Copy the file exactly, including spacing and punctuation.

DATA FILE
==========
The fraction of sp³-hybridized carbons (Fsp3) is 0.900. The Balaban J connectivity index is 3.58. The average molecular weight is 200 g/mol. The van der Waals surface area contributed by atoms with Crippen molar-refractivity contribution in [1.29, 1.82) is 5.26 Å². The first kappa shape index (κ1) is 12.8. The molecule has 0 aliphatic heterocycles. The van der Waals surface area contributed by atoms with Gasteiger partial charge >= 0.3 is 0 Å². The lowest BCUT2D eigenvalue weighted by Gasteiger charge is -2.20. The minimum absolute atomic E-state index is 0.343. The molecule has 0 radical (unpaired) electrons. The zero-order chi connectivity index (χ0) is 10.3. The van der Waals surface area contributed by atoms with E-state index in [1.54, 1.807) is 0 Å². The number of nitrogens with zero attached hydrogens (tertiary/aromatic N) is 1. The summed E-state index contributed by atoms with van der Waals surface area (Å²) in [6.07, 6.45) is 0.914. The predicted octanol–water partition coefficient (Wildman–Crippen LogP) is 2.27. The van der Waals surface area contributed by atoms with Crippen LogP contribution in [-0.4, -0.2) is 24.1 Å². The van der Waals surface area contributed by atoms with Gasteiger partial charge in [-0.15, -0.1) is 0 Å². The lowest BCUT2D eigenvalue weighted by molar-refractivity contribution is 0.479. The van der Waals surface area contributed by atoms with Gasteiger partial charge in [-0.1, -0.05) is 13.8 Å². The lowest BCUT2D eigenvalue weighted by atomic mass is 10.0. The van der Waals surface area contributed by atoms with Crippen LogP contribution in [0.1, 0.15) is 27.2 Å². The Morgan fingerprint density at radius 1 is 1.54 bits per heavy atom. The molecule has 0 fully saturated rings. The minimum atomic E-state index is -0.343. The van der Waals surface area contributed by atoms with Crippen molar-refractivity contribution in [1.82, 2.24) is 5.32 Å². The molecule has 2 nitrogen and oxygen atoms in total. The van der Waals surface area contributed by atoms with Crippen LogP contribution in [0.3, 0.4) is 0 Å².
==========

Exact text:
The fraction of sp³-hybridized carbons (Fsp3) is 0.900. The Balaban J connectivity index is 3.58. The average molecular weight is 200 g/mol. The van der Waals surface area contributed by atoms with Crippen molar-refractivity contribution in [1.29, 1.82) is 5.26 Å². The first kappa shape index (κ1) is 12.8. The molecule has 0 aliphatic heterocycles. The van der Waals surface area contributed by atoms with Gasteiger partial charge >= 0.3 is 0 Å². The lowest BCUT2D eigenvalue weighted by Gasteiger charge is -2.20. The minimum absolute atomic E-state index is 0.343. The molecule has 0 radical (unpaired) electrons. The zero-order chi connectivity index (χ0) is 10.3. The van der Waals surface area contributed by atoms with E-state index in [1.54, 1.807) is 0 Å². The number of nitrogens with zero attached hydrogens (tertiary/aromatic N) is 1. The summed E-state index contributed by atoms with van der Waals surface area (Å²) in [6.07, 6.45) is 0.914. The predicted octanol–water partition coefficient (Wildman–Crippen LogP) is 2.27. The van der Waals surface area contributed by atoms with Crippen LogP contribution in [-0.4, -0.2) is 24.1 Å². The van der Waals surface area contributed by atoms with Gasteiger partial charge in [-0.15, -0.1) is 0 Å². The lowest BCUT2D eigenvalue weighted by molar-refractivity contribution is 0.479. The van der Waals surface area contributed by atoms with Gasteiger partial charge in [-0.1, -0.05) is 13.8 Å². The lowest BCUT2D eigenvalue weighted by atomic mass is 10.0. The van der Waals surface area contributed by atoms with Crippen LogP contribution in [0.1, 0.15) is 27.2 Å². The Morgan fingerprint density at radius 1 is 1.54 bits per heavy atom. The molecule has 0 fully saturated rings. The minimum atomic E-state index is -0.343. The van der Waals surface area contributed by atoms with Crippen molar-refractivity contribution in [1.82, 2.24) is 5.32 Å². The molecule has 2 nitrogen and oxygen atoms in total. The van der Waals surface area contributed by atoms with Crippen LogP contribution in [0.3, 0.4) is 0 Å².